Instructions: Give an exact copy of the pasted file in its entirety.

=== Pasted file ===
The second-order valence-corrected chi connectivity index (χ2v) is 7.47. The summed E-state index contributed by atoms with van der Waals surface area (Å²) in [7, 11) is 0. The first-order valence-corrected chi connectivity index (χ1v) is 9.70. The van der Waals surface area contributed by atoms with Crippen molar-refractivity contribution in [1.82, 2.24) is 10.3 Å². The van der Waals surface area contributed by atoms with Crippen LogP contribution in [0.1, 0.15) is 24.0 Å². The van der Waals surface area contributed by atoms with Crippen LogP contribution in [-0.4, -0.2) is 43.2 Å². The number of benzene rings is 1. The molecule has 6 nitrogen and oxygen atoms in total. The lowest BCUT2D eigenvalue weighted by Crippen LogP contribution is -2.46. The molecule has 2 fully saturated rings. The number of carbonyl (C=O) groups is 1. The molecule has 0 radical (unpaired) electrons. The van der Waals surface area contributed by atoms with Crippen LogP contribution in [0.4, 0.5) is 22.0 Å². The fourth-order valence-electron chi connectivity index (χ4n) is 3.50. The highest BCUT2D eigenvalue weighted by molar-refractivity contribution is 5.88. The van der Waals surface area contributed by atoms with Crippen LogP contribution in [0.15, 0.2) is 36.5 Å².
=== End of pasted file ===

The second-order valence-corrected chi connectivity index (χ2v) is 7.47. The summed E-state index contributed by atoms with van der Waals surface area (Å²) in [7, 11) is 0. The first-order valence-corrected chi connectivity index (χ1v) is 9.70. The van der Waals surface area contributed by atoms with Crippen molar-refractivity contribution in [1.82, 2.24) is 10.3 Å². The van der Waals surface area contributed by atoms with Crippen LogP contribution in [0.1, 0.15) is 24.0 Å². The van der Waals surface area contributed by atoms with Crippen LogP contribution in [-0.4, -0.2) is 43.2 Å². The number of benzene rings is 1. The molecule has 6 nitrogen and oxygen atoms in total. The lowest BCUT2D eigenvalue weighted by Crippen LogP contribution is -2.46. The molecule has 2 fully saturated rings. The number of carbonyl (C=O) groups is 1. The molecule has 0 radical (unpaired) electrons. The van der Waals surface area contributed by atoms with Crippen LogP contribution in [0.4, 0.5) is 22.0 Å². The fourth-order valence-electron chi connectivity index (χ4n) is 3.50. The highest BCUT2D eigenvalue weighted by molar-refractivity contribution is 5.88. The van der Waals surface area contributed by atoms with Crippen LogP contribution in [0.15, 0.2) is 36.5 Å².